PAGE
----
The Backstory of Delayed and Canceled Energy Projects

With the Dakota Access Pipeline being highly publicized through protests and media coverage, many people are wondering what will come next for this project. 

Although knowing the future of any particular delayed or canceled energy project is highly unlikely, it’s good to know the typical steps and factors that energy projects tend to take into account during these situations. Delays and cancellations of energy projects affect not only the backers of the energy projects, but everyone in the surrounding areas as well. Here at Think Energy, we believe it’s good to know what could possibly be happening to energy projects near you and how they may affect you.

There are many reasons why an energy project could be delayed or canceled. Some common reasons include: financial issues, failure to obtain permits, severe public backlash and catastrophic failure. Whatever the reason may be, there are certain steps that tend to be considered and explored in order to save an energy project.

If the failure of a project is due to political or legal reasons, the company backing the project typically tends to fight back. Fighting to overturn the decision of delay or cancellation is an easy first step that can prevent future complications for an energy project. Not to mention if successful, an energy project can continue on schedule.

If fighting back is not successful or not an option, companies explore how to reroute an energy project. Even though rerouting a project is not ideal, it is a much better alternative than completely canceling a project. For example, an LNG project in Australia was rerouted from an onshore site to an offshore floating concept in attempts to please opposition from local communities earlier this year.[1]

If none of the above options pan out, sometimes a company will simply decide to wait for a possible change that could eventually allow the project to continue on as planned. In regard to the Dakota Access Pipeline, Energy Transfer Partners is hoping that the decision of the Army Corps of Engineers to reassess the current pipeline construction route will be reversed during Trump administration, allowing them to continue on with the pipeline construction process as planned.[2]

Although all of these options can be expensive for a company backing a delayed or temporarily canceled energy project, it is far less expensive than the amount of money they have already invested in the project and the loss they will feel as a result of an official cancellation.

IHS Economics produced a study called “The Economic Impact of Crude Oil Pipeline Construction and Operation,” which gives us a good look into the possible costs and losses of a canceled energy project, specifically new pipeline construction projects. Based on an estimated $11.57 billion spent to construct 6,805 miles of proposed new crude oil transmission pipelines in the United States in 2015, IHS Economics was able to calculate some mind-blowing data. Depending on the actual size of a pipeline project, it was determined that average capital costs were $548,000 to $763,000 per mile, average construction costs were $1,551,000 to $1,867,000 per mile, and that average operation and maintenance costs over the first several years were $136,000 to $175,000 per mile. On a national level, these 6,805 miles of pipeline created 164,111 jobs, $10.3 billion in labor income, $32.3 billion of output and a $15.6 billion contribution to GDP.[3]As you can see, any disruptions create great losses of money and opportunity and not only affect the company itself but the surrounding people as well.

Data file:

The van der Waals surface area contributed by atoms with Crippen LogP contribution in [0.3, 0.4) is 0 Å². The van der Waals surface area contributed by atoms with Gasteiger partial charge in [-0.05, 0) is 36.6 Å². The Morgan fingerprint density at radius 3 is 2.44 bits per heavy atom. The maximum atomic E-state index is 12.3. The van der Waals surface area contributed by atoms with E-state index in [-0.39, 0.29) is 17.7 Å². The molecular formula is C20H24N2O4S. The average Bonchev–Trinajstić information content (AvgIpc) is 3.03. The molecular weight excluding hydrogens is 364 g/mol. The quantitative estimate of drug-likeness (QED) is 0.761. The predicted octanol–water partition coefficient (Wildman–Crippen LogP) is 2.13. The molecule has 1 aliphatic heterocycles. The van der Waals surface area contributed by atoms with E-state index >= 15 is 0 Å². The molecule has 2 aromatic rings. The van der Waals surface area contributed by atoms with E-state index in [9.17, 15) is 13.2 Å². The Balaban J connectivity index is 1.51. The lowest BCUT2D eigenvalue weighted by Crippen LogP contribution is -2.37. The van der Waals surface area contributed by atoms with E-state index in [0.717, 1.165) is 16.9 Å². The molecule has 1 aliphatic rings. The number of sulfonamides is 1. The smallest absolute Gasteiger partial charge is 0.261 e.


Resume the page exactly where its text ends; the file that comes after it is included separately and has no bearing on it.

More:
If a project is unable to begin or continue, it will be officially canceled or abandoned. In this case, the company will record any financial losses and move on to another project.[4] If a project is abandoned during construction, sometimes another company will buy the existing elements of the project for a drastically discounted rate and try to utilize them in the future through rebranding or reconfiguring. Although the original company still suffers from major losses, selling the existing pieces of a project can help a little.

As for the surrounding people who feel the loss of jobs or other economic advantages, not much can be done. This is a shame, especially since a lot of recently protested or failed projects have actually been for renewable energy. Some examples include Apex Clean Energy’s wind turbine project in Michigan,[5] Grits’ wind energy project in rural Ontario[6] and hydropower development in Panama.[7]

Here’s a chart from Inside Climate News that actually shows all of the large-scale energy projects that have failed in the past year since the rejection of the Keystone XL pipeline:[8]

 Fossil fuel project cancellations

With such a large number of energy projects being delayed and canceled across the country, from power plant construction to pipeline construction, both the companies and the consumers are losing out in multiple aspects. We at Think Energy believe that while there is not much that can personally be done in these situations, it is best to stay up to date on project news as well as know all of the possible outcomes and effects.









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